Vatican Christmas tree to be recycled for toys


Workers last Friday maneuvered the trunk of the Vatican's Christmas tree into its stand in St. Peter's Square. (CNS photo by Carol Glatz)

VATICAN CITY — The Vatican will recycle its Christmas tree — and not for firewood, paper or mulch.

It will be turned into wooden toys, toy chests, benches and other things that children can decorate and use.

Yesterday’s edition of L’Osservatore Romano, the Vatican newspaper, said the wood of the majestic, 108-foot-tall spruce in St. Peter’s Square would be given to several companies that make “semi-finished” products for children, including benches and gazebos for schoolyards or parks, as well as toys, boxes and frames.

The companies’ rough work will be given to schools and other institutions that run children’s workshops, and the kids themselves will paint and varnish the objects, the newspaper said.

The project is motivated by a desire “not to waste” the 120-year-old tree, but “to reuse it to benefit the planet’s new generation,” L’Osservatore reported.

Meanwhile, people can keep track of the Vatican workers’ progress in decorating the tree by checking out the webcams the Vatican has focused on St. Peter’s Square from the cupola of St. Peter’s Basilica and from the top of the colonnade surrounding the square.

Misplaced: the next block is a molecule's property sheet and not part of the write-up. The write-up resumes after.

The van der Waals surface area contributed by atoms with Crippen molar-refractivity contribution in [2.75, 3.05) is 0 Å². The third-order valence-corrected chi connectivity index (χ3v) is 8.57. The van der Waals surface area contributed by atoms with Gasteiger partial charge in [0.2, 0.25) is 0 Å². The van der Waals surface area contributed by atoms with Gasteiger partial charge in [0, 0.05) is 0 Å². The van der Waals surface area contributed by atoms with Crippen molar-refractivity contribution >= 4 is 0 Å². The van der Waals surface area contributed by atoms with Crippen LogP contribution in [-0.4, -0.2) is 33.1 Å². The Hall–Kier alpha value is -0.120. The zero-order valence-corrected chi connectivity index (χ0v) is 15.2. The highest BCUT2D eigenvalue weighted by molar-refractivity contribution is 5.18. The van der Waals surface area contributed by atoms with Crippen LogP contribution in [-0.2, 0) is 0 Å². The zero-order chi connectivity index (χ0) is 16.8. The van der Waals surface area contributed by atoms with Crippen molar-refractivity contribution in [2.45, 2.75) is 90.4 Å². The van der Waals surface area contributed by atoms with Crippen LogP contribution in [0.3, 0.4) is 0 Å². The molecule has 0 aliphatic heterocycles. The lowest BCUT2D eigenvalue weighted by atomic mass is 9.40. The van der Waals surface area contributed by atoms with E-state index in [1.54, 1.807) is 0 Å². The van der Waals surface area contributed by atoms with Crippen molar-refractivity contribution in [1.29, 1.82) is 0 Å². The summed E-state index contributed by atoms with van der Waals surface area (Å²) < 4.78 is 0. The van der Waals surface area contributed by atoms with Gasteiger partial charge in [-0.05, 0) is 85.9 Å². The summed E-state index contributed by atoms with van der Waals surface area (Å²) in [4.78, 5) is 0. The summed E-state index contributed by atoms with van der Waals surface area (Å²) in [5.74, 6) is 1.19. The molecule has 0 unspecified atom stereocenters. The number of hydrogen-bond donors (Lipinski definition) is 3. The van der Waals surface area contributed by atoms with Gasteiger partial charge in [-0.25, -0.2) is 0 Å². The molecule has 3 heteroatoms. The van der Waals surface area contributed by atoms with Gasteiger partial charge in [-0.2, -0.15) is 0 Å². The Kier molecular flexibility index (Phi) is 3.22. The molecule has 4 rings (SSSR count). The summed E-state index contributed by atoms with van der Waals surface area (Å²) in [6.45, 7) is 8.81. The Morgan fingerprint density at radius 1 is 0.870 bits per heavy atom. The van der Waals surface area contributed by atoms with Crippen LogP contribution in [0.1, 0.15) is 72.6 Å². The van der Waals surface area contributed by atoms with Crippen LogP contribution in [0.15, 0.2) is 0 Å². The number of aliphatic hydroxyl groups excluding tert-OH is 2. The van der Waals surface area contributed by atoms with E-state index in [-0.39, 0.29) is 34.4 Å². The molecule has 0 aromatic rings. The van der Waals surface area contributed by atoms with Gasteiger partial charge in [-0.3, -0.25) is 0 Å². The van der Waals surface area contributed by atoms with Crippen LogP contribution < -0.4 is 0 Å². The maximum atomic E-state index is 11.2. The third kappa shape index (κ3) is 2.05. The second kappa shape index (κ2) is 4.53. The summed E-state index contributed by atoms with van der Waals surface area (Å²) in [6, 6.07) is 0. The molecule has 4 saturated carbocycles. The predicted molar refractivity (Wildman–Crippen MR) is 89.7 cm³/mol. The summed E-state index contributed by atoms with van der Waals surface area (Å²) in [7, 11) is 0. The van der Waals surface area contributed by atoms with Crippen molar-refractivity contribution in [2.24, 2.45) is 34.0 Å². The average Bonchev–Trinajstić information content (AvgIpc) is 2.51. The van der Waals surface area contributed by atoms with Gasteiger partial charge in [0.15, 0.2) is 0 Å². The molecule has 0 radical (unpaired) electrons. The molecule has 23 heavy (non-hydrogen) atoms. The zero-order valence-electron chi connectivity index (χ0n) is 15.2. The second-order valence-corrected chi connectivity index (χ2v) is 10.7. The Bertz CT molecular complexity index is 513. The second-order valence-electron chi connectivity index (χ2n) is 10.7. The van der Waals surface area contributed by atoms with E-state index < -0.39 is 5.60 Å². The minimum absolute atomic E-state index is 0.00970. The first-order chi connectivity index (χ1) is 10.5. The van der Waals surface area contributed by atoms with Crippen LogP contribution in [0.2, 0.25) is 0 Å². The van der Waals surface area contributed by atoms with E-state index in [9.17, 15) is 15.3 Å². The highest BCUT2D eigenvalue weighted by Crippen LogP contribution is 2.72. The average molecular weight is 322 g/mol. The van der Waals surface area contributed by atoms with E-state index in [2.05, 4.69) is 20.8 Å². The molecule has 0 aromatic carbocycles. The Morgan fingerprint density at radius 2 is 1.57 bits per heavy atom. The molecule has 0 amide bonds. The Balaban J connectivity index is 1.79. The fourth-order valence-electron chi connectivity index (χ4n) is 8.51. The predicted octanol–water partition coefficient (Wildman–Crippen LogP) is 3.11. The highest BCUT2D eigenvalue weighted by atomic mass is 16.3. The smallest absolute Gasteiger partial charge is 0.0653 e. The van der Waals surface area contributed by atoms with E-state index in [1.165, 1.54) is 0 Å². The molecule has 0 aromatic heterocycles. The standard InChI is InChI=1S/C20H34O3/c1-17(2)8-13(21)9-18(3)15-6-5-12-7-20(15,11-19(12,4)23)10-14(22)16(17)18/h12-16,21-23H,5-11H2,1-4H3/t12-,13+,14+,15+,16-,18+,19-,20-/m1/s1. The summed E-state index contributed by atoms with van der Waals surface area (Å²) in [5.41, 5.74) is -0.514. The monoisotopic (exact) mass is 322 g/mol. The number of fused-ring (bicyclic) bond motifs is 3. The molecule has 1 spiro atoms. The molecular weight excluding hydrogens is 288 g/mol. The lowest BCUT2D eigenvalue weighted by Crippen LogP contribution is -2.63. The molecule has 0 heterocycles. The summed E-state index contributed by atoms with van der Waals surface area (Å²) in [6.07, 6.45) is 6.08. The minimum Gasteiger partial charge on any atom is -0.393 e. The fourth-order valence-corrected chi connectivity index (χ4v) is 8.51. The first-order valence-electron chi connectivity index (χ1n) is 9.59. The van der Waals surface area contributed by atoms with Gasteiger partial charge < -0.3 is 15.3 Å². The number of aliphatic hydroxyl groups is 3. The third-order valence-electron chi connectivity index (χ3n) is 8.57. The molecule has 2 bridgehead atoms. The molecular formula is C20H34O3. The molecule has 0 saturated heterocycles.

“Would you kill someone for a flat panel HDTV at half price?”

That was the lede sentence in a commentary in Our Sunday Visitor by Greg Erlandson. Headlined “Advent on the Precipice,” Erlandson recalls the “Black Friday” death of a Wal-Mart employee trampled by onrushing bargain-hunters and notes the importance of getting beyond the consumerist mentality of the season — especially at a time when the economy is in a freefall — and focusing on what’s at stake for us this month spiritually.

Also writing on the same theme was Bishop Arthur J. Serratelli of Paterson, N.J., in his diocesan newspaper, The Beacon. The headline on his column: “Advent: Black Friday Turned Inside Out.”

Update: Another reminiscence on Chicago school fire

Archbishop Wilton D. Gregory of Atlanta, one of the four “Chicago guys” we wrote about in this blog last week, also wrote a column in The Georgia Bulletin in Atlanta of his own memories of the Our Lady of the Angels fire in Chicago 50 years ago last week — he was in sixth grade at a different Chicago school at the time — that took the lives of nearly 100 members of the school community.

“It was an unthinkable catastrophe, which broke hearts far and wide beyond that parish, community and diocese,” he writes. “Its repercussions ushered in an extensive and much needed obligatory reform of school safety standards and practices across our nation.” Read the full column here.